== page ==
Some members of the 'Saturday Night Live' cast are confused and annoyed to have Elon Musk host show

0
19

In this article

TSLASpaceX owner and Tesla CEO Elon Musk poses as he arrives on the red carpet for the Axel Springer Awards ceremony, in Berlin, on December 1, 2020.Britta Pedersen | AFP | Getty Images

Elon Musk hasn’t appeared on “Saturday Night Live” yet, but he is already getting panned by some of its cast members.

SNL announced Saturday on Twitter that the business mogul will host the late-night show on May 8. Other big names in the corporate world that have hosted NBC’s popular late-night show include Donald Trump, before he was president, and Steve Forbes.

Musk, the CEO of Tesla and SpaceX, has become known for his eclectic and often controversial remarkss. He has faced backlash over his comments about the Covid-19 pandemic. He has spoken out about national stay-at-home orders, comparing it in a tweet to “de facto house arrest.” He downplayed the risk of the novel coronavirus and said he would not get the vaccine for it in an interview with journalist Kara Swisher on an episode of “Sway,” a podcast from The New York Times.

SNL’s decision to give Musk the stage drew skepticism and criticism on social media.

Some of that criticism came from the show’s own cast. In an Instagram story, Bowen Yang responded to one of Musk’s tweets about his upcoming appearance. On Saturday, Musk had tweeted, saying “Let’s find out just how live Saturday Night Live really is.”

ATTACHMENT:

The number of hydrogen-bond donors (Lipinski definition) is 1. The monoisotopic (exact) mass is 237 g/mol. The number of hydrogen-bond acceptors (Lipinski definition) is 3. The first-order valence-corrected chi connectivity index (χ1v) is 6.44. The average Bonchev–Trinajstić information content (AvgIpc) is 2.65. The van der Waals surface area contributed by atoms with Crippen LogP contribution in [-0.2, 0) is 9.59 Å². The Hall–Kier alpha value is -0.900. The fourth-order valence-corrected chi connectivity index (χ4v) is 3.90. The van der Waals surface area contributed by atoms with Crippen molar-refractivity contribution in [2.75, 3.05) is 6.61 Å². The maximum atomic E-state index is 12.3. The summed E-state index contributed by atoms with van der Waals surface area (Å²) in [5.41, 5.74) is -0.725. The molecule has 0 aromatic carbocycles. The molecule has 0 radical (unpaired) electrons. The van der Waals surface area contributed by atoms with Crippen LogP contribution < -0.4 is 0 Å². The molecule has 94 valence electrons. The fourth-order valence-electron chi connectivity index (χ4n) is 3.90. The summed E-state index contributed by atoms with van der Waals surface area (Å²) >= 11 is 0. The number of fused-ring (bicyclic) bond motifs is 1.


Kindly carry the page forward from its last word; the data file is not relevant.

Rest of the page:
Yang reacted at first with a frowning face. Then, he posted Musk’s tweet with a message above: “What the f— does that even mean?”

Andrew Dismukes, another cast member, also gave his take in an Instagram story. Over a photo of SNL alumna Cheri Oteri, which looked like a magazine cover, Dismukes wrote “ONLY CEO I WANT TO DO A SKETCH WITH IS Cher-E Oteri.”

A third cast member, Aidy Bryant, subtly criticized Musk, too. In an Instagram story, Bryant shared a tweet from former presidential candidate and Senator Bernie Sanders. In it, Sanders criticized the sharp wealth inequality in the country, noting that “the 50 wealthiest people in this country own more wealth than some 165 million Americans” and he